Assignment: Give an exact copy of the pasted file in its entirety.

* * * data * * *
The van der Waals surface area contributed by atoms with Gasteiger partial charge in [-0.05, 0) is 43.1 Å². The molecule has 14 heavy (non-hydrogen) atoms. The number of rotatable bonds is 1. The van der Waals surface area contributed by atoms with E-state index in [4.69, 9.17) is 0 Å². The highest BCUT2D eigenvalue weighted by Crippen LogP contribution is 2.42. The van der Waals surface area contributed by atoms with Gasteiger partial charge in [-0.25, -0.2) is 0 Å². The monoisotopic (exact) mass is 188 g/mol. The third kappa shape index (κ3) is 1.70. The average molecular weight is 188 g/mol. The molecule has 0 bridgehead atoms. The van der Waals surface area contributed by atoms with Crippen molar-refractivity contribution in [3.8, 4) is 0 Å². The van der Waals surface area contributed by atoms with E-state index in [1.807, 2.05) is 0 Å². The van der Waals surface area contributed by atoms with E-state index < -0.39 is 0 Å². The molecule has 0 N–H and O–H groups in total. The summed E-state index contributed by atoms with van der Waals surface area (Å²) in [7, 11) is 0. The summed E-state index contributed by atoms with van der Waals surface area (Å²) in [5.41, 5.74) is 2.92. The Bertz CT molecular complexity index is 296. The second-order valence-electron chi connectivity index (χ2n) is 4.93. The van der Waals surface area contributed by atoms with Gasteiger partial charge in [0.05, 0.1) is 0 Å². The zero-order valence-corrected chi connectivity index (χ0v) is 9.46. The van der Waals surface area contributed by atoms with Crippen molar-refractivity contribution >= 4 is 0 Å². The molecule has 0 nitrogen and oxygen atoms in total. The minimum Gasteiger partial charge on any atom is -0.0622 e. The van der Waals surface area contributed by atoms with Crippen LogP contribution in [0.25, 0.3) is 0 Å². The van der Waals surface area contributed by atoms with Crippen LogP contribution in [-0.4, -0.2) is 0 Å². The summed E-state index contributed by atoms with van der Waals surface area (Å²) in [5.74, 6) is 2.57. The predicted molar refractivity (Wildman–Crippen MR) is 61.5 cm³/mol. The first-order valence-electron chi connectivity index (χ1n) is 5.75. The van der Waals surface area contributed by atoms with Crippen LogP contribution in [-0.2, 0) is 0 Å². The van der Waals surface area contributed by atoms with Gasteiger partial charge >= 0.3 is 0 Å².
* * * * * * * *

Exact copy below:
The van der Waals surface area contributed by atoms with Gasteiger partial charge in [-0.05, 0) is 43.1 Å². The molecule has 14 heavy (non-hydrogen) atoms. The number of rotatable bonds is 1. The van der Waals surface area contributed by atoms with E-state index in [4.69, 9.17) is 0 Å². The highest BCUT2D eigenvalue weighted by Crippen LogP contribution is 2.42. The van der Waals surface area contributed by atoms with Gasteiger partial charge in [-0.25, -0.2) is 0 Å². The monoisotopic (exact) mass is 188 g/mol. The third kappa shape index (κ3) is 1.70. The average molecular weight is 188 g/mol. The molecule has 0 bridgehead atoms. The van der Waals surface area contributed by atoms with Crippen molar-refractivity contribution in [3.8, 4) is 0 Å². The van der Waals surface area contributed by atoms with E-state index in [1.807, 2.05) is 0 Å². The van der Waals surface area contributed by atoms with E-state index < -0.39 is 0 Å². The molecule has 0 N–H and O–H groups in total. The summed E-state index contributed by atoms with van der Waals surface area (Å²) in [7, 11) is 0. The summed E-state index contributed by atoms with van der Waals surface area (Å²) in [5.41, 5.74) is 2.92. The Bertz CT molecular complexity index is 296. The second-order valence-electron chi connectivity index (χ2n) is 4.93. The van der Waals surface area contributed by atoms with Gasteiger partial charge in [0.05, 0.1) is 0 Å². The zero-order valence-corrected chi connectivity index (χ0v) is 9.46. The van der Waals surface area contributed by atoms with Crippen molar-refractivity contribution >= 4 is 0 Å². The molecule has 0 nitrogen and oxygen atoms in total. The minimum Gasteiger partial charge on any atom is -0.0622 e. The van der Waals surface area contributed by atoms with Crippen LogP contribution in [0.25, 0.3) is 0 Å². The van der Waals surface area contributed by atoms with Crippen LogP contribution in [-0.4, -0.2) is 0 Å². The summed E-state index contributed by atoms with van der Waals surface area (Å²) in [5.74, 6) is 2.57. The predicted molar refractivity (Wildman–Crippen MR) is 61.5 cm³/mol. The first-order valence-electron chi connectivity index (χ1n) is 5.75. The van der Waals surface area contributed by atoms with Crippen LogP contribution in [-0.2, 0) is 0 Å². The van der Waals surface area contributed by atoms with Gasteiger partial charge >= 0.3 is 0 Å².